• Lvxferre
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    25 days ago
    • [Iulius] Num lupam similat?
    • [Brito] Quid?
    • [Iulius] LVPAMNE ILLE TIBI SIMILAT???
    • [Brito] Nullo modo!
    • [Iulius] Quare sicut lupam illum igitur futuere uis, Brito?
    • [Brito] Nolo!
    • [Iulius] Per hercle Brito, futuisti! Sic! Tu Marcellum futuere conatus es!
    • [Brito] Non, non…
    • [Iulius] Sed Marcellus Alienis fututum esse non amat. Nisi a Domina Alienis.
    • @Aqarius
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      424 days ago

      …I just realized latin doesn’t have the “w” foreigner word.

      • Lvxferre
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        24 days ago

        By “the ‘w’ foreigner word” do you mean Wallace, or words with W in general?

        If Wallace: I could’ve rendered his name by sound; in Classical pronunciation Valis [wɐɫɪs] would be really close. But then I’d need to do the same with Brett (Bres?) and Jules (Diules? Ziuls?) and it would be a pain.

        If you mean words with W in general: yup. Long story short ⟨W⟩ wasn’t used in Latin itself; it started out as a digraph, ⟨VV⟩, for Germanic [w] in the Early Middle Ages. Because by then Latin already shifted its own native [w] into [β]→[v], so if you wrote ⟨V⟩ down people would read it wrong.

        • @Aqarius
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          223 days ago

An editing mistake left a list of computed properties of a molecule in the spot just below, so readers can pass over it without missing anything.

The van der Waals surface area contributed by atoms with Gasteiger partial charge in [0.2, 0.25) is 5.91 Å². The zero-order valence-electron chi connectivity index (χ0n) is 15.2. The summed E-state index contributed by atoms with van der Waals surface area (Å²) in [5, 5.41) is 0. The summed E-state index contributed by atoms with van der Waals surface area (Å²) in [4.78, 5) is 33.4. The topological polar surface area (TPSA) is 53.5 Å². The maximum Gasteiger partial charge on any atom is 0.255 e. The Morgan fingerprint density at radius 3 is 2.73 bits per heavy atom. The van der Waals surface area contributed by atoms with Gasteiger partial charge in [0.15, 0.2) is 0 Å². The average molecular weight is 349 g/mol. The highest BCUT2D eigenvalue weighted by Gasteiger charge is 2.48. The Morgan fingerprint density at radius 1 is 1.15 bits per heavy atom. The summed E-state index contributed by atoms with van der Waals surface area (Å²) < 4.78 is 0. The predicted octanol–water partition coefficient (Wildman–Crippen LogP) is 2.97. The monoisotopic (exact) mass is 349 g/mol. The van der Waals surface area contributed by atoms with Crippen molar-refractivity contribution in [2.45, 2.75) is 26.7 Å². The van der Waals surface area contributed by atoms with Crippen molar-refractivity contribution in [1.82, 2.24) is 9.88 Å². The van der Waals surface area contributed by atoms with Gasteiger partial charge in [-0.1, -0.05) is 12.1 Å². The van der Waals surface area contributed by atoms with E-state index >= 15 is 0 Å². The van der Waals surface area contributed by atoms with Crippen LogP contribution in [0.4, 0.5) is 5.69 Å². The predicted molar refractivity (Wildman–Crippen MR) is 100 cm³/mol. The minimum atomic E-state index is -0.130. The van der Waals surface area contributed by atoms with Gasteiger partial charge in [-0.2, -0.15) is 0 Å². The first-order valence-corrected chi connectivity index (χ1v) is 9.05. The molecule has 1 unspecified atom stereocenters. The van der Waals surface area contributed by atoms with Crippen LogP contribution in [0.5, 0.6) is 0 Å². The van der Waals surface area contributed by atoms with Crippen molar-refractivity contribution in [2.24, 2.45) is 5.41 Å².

I mean the Welsh/Waloon/Wallachian/waelsc word for “those people over there” that all the rest of Europe seems to have. It’s not unheard of for neighboring people to call eachother ‘vlach’. I just never noticed Latin doesn’t have it.

          • Lvxferre
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            223 days ago

            Ah, got it.

            The relevant root is Proto-Germanic *walhaz. If I got it right it was used by PG speakers first to refer to a specific Celtic tribe, then other non-Germanic Europeans. (Proto-Slavic borrowed the word but changed the meaning - from “any speaker of a foreign language” to “Latin/Romance speaker”.)

            Latin never borrowed that root because they simply called any non-Roman “barbarus”.

          • @uienia
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            123 days ago

            What are you even on about?

            • @Aqarius
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              223 days ago

              …You know how basically all Indoeuropean languages have a word for Canis Lupus that sounds vaguely like “Ulku”? Ulv/Ulf/Wolf/Vlk/Vilks/Vuk/Loup/Lykos? Well, there’s another word, walhaz that started off meaning “Celt”, then “Roman”, then generic “foreigner”, and can be found today in exonyms all over Europe. It didn’t occur to me that Latin wouldn’t have had it, since they were the Vlachs in question.

            • Lvxferre
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              123 days ago

              He’s talking about the name Wallace, or rather its etymology.